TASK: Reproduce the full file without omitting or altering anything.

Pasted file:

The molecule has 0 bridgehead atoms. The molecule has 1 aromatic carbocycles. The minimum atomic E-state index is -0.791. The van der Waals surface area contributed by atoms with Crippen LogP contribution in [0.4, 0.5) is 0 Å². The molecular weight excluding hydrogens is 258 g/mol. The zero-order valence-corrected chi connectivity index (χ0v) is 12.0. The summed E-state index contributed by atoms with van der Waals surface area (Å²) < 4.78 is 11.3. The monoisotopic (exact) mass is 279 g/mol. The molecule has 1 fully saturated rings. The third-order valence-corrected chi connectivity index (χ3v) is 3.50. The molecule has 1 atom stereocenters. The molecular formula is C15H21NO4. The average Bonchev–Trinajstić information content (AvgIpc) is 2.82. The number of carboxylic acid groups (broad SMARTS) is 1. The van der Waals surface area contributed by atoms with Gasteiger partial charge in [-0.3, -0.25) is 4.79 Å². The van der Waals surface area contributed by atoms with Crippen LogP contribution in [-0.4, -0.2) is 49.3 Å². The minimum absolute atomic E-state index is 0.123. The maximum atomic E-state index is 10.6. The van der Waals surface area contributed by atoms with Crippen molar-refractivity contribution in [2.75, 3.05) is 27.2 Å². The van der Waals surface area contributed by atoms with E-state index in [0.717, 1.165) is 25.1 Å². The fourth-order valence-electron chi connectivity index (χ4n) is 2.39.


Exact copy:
The molecule has 0 bridgehead atoms. The molecule has 1 aromatic carbocycles. The minimum atomic E-state index is -0.791. The van der Waals surface area contributed by atoms with Crippen LogP contribution in [0.4, 0.5) is 0 Å². The molecular weight excluding hydrogens is 258 g/mol. The zero-order valence-corrected chi connectivity index (χ0v) is 12.0. The summed E-state index contributed by atoms with van der Waals surface area (Å²) < 4.78 is 11.3. The monoisotopic (exact) mass is 279 g/mol. The molecule has 1 fully saturated rings. The third-order valence-corrected chi connectivity index (χ3v) is 3.50. The molecule has 1 atom stereocenters. The molecular formula is C15H21NO4. The average Bonchev–Trinajstić information content (AvgIpc) is 2.82. The number of carboxylic acid groups (broad SMARTS) is 1. The van der Waals surface area contributed by atoms with Gasteiger partial charge in [-0.3, -0.25) is 4.79 Å². The van der Waals surface area contributed by atoms with Crippen LogP contribution in [-0.4, -0.2) is 49.3 Å². The minimum absolute atomic E-state index is 0.123. The maximum atomic E-state index is 10.6. The van der Waals surface area contributed by atoms with Crippen molar-refractivity contribution in [2.75, 3.05) is 27.2 Å². The van der Waals surface area contributed by atoms with E-state index in [0.717, 1.165) is 25.1 Å². The fourth-order valence-electron chi connectivity index (χ4n) is 2.39.